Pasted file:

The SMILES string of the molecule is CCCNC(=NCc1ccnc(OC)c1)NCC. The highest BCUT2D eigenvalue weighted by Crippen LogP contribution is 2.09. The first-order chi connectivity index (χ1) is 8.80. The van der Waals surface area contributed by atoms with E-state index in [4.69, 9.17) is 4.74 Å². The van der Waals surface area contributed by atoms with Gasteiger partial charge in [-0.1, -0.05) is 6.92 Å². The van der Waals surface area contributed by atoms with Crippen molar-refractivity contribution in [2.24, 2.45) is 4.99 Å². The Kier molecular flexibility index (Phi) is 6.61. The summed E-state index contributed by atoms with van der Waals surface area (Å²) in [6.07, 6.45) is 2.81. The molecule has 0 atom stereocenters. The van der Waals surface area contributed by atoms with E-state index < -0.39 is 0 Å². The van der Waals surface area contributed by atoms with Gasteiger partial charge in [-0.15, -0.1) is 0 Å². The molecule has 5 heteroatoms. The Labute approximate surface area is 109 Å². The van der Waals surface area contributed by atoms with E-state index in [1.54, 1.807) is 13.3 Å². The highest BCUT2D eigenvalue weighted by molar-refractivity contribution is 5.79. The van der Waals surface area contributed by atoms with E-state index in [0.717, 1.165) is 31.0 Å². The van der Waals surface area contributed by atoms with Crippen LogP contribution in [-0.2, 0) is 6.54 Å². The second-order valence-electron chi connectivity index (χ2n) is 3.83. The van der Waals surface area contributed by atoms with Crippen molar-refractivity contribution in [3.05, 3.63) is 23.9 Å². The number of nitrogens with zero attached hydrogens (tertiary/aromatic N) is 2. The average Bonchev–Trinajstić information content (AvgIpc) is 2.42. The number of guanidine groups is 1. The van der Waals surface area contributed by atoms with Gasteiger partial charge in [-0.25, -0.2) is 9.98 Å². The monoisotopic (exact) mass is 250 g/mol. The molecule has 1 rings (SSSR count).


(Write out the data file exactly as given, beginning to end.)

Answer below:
The SMILES string of the molecule is CCCNC(=NCc1ccnc(OC)c1)NCC. The highest BCUT2D eigenvalue weighted by Crippen LogP contribution is 2.09. The first-order chi connectivity index (χ1) is 8.80. The van der Waals surface area contributed by atoms with E-state index in [4.69, 9.17) is 4.74 Å². The van der Waals surface area contributed by atoms with Gasteiger partial charge in [-0.1, -0.05) is 6.92 Å². The van der Waals surface area contributed by atoms with Crippen molar-refractivity contribution in [2.24, 2.45) is 4.99 Å². The Kier molecular flexibility index (Phi) is 6.61. The summed E-state index contributed by atoms with van der Waals surface area (Å²) in [6.07, 6.45) is 2.81. The molecule has 0 atom stereocenters. The van der Waals surface area contributed by atoms with E-state index < -0.39 is 0 Å². The van der Waals surface area contributed by atoms with Gasteiger partial charge in [-0.15, -0.1) is 0 Å². The molecule has 5 heteroatoms. The Labute approximate surface area is 109 Å². The van der Waals surface area contributed by atoms with E-state index in [1.54, 1.807) is 13.3 Å². The highest BCUT2D eigenvalue weighted by molar-refractivity contribution is 5.79. The van der Waals surface area contributed by atoms with E-state index in [0.717, 1.165) is 31.0 Å². The van der Waals surface area contributed by atoms with Crippen LogP contribution in [-0.2, 0) is 6.54 Å². The second-order valence-electron chi connectivity index (χ2n) is 3.83. The van der Waals surface area contributed by atoms with Crippen molar-refractivity contribution in [3.05, 3.63) is 23.9 Å². The number of nitrogens with zero attached hydrogens (tertiary/aromatic N) is 2. The average Bonchev–Trinajstić information content (AvgIpc) is 2.42. The number of guanidine groups is 1. The van der Waals surface area contributed by atoms with Gasteiger partial charge in [-0.25, -0.2) is 9.98 Å². The monoisotopic (exact) mass is 250 g/mol. The molecule has 1 rings (SSSR count).